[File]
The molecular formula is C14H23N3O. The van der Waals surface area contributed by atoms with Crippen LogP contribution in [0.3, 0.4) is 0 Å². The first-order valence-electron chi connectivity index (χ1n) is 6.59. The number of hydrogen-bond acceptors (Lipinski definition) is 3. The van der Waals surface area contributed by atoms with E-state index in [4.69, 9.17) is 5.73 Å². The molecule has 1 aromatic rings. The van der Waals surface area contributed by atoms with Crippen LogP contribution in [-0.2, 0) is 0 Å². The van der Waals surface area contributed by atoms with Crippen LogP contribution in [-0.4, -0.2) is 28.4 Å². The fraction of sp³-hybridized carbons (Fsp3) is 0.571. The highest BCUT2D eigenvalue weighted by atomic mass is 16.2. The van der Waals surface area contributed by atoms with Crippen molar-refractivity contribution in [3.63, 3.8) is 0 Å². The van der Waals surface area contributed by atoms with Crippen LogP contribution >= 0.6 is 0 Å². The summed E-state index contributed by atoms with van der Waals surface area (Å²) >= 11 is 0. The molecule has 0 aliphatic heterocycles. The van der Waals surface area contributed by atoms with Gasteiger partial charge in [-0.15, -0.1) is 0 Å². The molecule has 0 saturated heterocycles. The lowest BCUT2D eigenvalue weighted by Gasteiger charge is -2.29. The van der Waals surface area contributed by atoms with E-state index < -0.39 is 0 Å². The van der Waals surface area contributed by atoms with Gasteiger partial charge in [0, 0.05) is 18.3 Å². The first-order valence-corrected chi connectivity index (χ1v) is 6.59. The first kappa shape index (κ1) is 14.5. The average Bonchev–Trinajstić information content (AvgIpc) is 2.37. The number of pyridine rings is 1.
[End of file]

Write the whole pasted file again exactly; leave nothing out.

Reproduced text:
The molecular formula is C14H23N3O. The van der Waals surface area contributed by atoms with Crippen LogP contribution in [0.3, 0.4) is 0 Å². The first-order valence-electron chi connectivity index (χ1n) is 6.59. The number of hydrogen-bond acceptors (Lipinski definition) is 3. The van der Waals surface area contributed by atoms with E-state index in [4.69, 9.17) is 5.73 Å². The molecule has 1 aromatic rings. The van der Waals surface area contributed by atoms with Crippen LogP contribution in [-0.2, 0) is 0 Å². The van der Waals surface area contributed by atoms with Crippen LogP contribution in [-0.4, -0.2) is 28.4 Å². The fraction of sp³-hybridized carbons (Fsp3) is 0.571. The highest BCUT2D eigenvalue weighted by atomic mass is 16.2. The van der Waals surface area contributed by atoms with Crippen molar-refractivity contribution in [3.63, 3.8) is 0 Å². The van der Waals surface area contributed by atoms with Crippen LogP contribution >= 0.6 is 0 Å². The summed E-state index contributed by atoms with van der Waals surface area (Å²) >= 11 is 0. The molecule has 0 aliphatic heterocycles. The van der Waals surface area contributed by atoms with Gasteiger partial charge in [-0.15, -0.1) is 0 Å². The molecule has 0 saturated heterocycles. The lowest BCUT2D eigenvalue weighted by Gasteiger charge is -2.29. The van der Waals surface area contributed by atoms with E-state index < -0.39 is 0 Å². The van der Waals surface area contributed by atoms with Gasteiger partial charge in [0, 0.05) is 18.3 Å². The first-order valence-corrected chi connectivity index (χ1v) is 6.59. The first kappa shape index (κ1) is 14.5. The average Bonchev–Trinajstić information content (AvgIpc) is 2.37. The number of pyridine rings is 1.